Debtor's brief implies that Creditor's obligation to pay both mortgages in the 2003 divorce decree is binding despite entry of the 2007 consent decree and the 2009 order, but does not cite any authority for this proposition. The bankruptcy court took the better view, that is, that the 2007 consent decree and the 2009 order superceded the 2003 divorce terms. However, the bankruptcy court did also consider the terms of the 2003 divorce in determining the state court and parties' intent.
Debtor also challenges the bankruptcy court's reliance on the fact that in the 2007 consent decree child support payments went down, but that Debtor became obligated on the second mortgage as a further indication that the obligation was in the nature of support. Debtor argues that the record indicates that the reason for the reduction in child support was the fact that he was unemployed. While that fact is supported by the record, that fact does not negate the bankruptcy court's inference. They are not mutually exclusive. The 2003 upward deviation from the standard calculation of child support clearly ties payment of the second mortgage to the children's support. The fact that Debtor was out of work at the time of the second divorce and the amount labeled as “child support” decreased but that he obtained a new obligation to pay half of the second mortgage supports an inference that the mortgage payment was part of support for the children. As stated by one bankruptcy court:
[T]he majority of courts considering whether a mortgage debt assumed by or ordered to be paid by a debtor pursuant to a judgment of divorce have held that such an obligation is in the nature of “support.” See, e.g., Gianakas v. Gianakas (In re Gianakas), 917 F.2d 759, 764 (3d Cir.1990) (“The great weight of authority holds that a spouse's assumption of mortgage debts which enable members of the family to remain in the marital residence is an obligation in the nature of support, maintenance or alimony.”) (collecting cases); In re Johnson, 397 B.R. at 297–98 (“Numerous courts have held that an obligation that is essential to enable a party to maintain basic necessities or to protect a residence constitutes a nondischargeable support obligation.” (collecting cases)). And although the divorce judgments before some courts included a hold harmless clause, the absence of such a clause here is not dispositive. In re Trump, 309 B.R.  at 593–94 [ (Bankr.D.Kan.2004) ] (“Even absent [hold harmless or indemnification] language, the Agreement created a legally enforceable obligation for [the debtor] to make payments on the second mortgage note.”).
In re Palmieri, No. 11–51224, 2011 WL 6812336, at *5 (Bankr.E.D.Mich. Nov. 21, 2011). See also In re King, 461 B.R. 789, 794 n. 23 (Bankr.D.Alaska 2010) (collecting cases).
The bankruptcy court also found that Debtor's payment of the second mortgage provided necessary support because the uncontradicted testimony of Creditor was that her income was insufficient to cover both the first and second mortgage payments. Although Debtor has asserted that he was out of work at the time and that Creditor made more money, Debtor has not disputed the finding that Creditor could not afford both the first and second mortgage payments.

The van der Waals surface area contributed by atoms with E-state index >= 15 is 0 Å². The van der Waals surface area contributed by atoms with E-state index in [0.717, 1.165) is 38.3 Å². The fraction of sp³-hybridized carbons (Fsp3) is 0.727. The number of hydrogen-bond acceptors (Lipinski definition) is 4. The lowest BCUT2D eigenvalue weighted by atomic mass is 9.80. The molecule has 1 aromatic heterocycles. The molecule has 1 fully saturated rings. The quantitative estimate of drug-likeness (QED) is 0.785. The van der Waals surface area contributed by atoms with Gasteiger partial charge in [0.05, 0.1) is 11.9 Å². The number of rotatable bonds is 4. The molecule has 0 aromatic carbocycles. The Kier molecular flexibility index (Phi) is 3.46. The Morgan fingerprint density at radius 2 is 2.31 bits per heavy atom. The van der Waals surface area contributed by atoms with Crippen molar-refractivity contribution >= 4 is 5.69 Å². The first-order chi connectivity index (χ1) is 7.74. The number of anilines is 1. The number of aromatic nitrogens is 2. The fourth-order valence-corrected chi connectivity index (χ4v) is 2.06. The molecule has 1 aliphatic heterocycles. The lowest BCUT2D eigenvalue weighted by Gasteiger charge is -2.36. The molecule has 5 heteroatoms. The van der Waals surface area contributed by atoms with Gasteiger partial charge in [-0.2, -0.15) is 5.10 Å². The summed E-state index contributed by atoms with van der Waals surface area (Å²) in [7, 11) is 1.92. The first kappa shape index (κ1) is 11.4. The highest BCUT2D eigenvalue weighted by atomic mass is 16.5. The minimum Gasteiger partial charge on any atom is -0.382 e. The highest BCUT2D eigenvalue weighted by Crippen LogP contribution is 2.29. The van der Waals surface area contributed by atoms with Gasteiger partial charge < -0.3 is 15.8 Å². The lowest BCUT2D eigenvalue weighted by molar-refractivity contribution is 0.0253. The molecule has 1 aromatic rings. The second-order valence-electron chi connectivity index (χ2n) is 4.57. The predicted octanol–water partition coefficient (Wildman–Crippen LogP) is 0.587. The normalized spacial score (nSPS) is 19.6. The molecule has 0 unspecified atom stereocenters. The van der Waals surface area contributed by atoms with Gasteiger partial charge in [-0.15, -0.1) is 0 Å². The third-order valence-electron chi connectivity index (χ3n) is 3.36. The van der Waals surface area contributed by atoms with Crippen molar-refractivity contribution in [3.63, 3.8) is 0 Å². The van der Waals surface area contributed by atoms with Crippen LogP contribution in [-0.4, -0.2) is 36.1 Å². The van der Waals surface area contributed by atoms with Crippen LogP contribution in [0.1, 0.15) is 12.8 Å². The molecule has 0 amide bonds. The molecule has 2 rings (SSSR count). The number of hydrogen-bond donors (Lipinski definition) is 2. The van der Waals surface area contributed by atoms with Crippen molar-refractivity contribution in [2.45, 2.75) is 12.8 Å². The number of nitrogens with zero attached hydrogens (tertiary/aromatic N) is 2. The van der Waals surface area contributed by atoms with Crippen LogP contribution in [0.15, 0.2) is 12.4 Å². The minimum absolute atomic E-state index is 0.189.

Debtor argues that the debt created by the requirement in the 2007 consent decree that he pay half of the second mortgage is a property settlement rather than a domestic support obligation. He argues that nothing in either divorce decree was labeled as spousal support and that the 2003 consent decree specifically says that no alimony or spousal support was awarded. Debtor asserts that the bankruptcy court erroneously relied on “stock language” in the 2007 consent decree, which referred to spousal support, even though none had been awarded. See Thomas, 2013 WL 5493214 at *8.
The bankruptcy court's opinion does mention references to “child and spousal support” in the 2007 consent decree to indicate a probability that the state court intended something to be in the nature of spousal support. However, this reference is in passing and is not the primary support for the bankruptcy court's conclusion. If the bankruptcy court erred in using the “stock language” as creating an inference of support, it was harmless in view of the other reasons for finding that the mortgage obligation was in the nature of support. Bankruptcy courts are permitted to find a debt to be in the nature of support regardless of the label used by the state court. In the present case, the bankruptcy court's primary focus was the state court's implications that the mortgage obligation was to assist in providing for the children's support by providing them with a home.
Finally, Debtor asserts that the 2007 consent decree language that contemplates the sale of the home rather than Creditor's continued residence there, undermines the bankruptcy court's conclusion. Accordingly, Debtor argues that the bankruptcy court's reliance on the children's need to maintain their home is a false conclusion and does not support a finding that the requirement to pay the second mortgage is in the nature of alimony, maintenance or support.
The bankruptcy court found paragraph 4 of the 2007 consent decree to create an ambiguity due to the language providing for the allocation of sale proceeds in the event of a surplus arising from the sale of the property or a deficiency in the event that the sale proceeds did not equal or exceed the mortgages. The bankruptcy court acknowledged that this paragraph could be read as an indication of a property settlement. However, the bankruptcy court found it more likely that the order allowing Creditor to keep proceeds of a possible sale, while requiring Debtor to help cover a deficiency was likely intended to provide for the children's need for a home. Allowing Creditor to keep proceeds provided her with a possible down payment on a future home, while requiring Debtor to cover part of any deficiency also increased creditor's ability to come up with a loan payment on a new home.